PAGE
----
The History of Windshield Wipers
If you find yourself driving in a rainstorm, it is instinctual to turn on your vehicle’s windshield wipers. In modern times, windshield wipers are an expected — and vital — feature on any automobile (except maybe McLarens), but this wasn’t always the case. The history of windshield wipers is a rich one, stretching back to the turn of the 20th Century.
1903: Mary Anderson patents the first windshield wiper
The first ever windshield wiper was patented by Mary Anderson, a real estate developer, cattle rancher, and winemaker, in 1903. While riding a streetcar in New York City in 1902 during a rainstorm, Anderson noticed that the streetcar operator was struggling with extremely poor visibility, causing him to open his window and stick his head out. Upon seeing this, Anderson automatically began drawing up the design for a windshield wiper operated by the driver to help improve visibility.
This manual mechanism operated a set of wood and rubber arms with a lever, helping clear away snow, rain, and debris. Anderson’s invention never took off, though, and she never truly benefited financially from the invention. Maybe it was the name: “window cleaning device for electric cars and other vehicles to remove snow, ice or sleet from the window.” Doesn’t quite roll off the tongue like “windshield wiper” does!
1919: The automatic windshield wiper is introduced
It wasn’t until 1916 that windshield wipers were standard equipment on most vehicles, allowing for further advancements in the technology.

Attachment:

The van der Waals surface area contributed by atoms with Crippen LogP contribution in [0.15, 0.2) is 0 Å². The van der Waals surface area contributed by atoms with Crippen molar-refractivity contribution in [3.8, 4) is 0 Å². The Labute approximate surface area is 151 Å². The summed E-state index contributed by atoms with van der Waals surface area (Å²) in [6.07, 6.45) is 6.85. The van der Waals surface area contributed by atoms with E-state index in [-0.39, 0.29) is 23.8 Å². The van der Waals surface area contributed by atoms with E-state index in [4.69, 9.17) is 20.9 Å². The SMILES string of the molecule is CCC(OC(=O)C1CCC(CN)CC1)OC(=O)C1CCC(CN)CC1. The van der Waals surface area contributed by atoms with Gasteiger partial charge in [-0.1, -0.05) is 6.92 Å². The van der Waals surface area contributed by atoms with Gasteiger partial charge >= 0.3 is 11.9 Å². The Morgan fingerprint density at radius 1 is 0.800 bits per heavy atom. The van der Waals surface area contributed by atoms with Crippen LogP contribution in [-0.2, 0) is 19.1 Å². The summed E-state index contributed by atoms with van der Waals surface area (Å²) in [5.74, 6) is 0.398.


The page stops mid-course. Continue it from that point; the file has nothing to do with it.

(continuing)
William M. Folberth, an inventor, patented the first automatic, non-hand-driven windshield wipers in 1919. These automatic windshield wipers used a vacuum-powered system to clear the windshield, which became standard equipment on automobiles. This vacuum-powered system was widely used until 1960s, when the use of intermittent wipers became more common.
1969: Robert Kearns introduces the intermittent windshield wiper
Over the course of many decades, different inventors patented the idea of intermittent wipers, but the idea truly took hold thanks to Robert Kearns, an engineering professor at Wayne State University in Detroit, Michigan. Kearns’ invention was brought to the attention of the Ford Motor Company when he proposed manufacturing the design. While this proposal led to a patent dispute between the American carmaker and Kearns, the invention also led us to the windshield wipers we have today.
Today: Windshield wipers everywhere!
Now, windshield wipers are commonplace on vehicles and a variety of options are available. The automotive industry has even introduced rain-sensing wipers that start themselves. With this technology, the view of the road is sure to stay clear.
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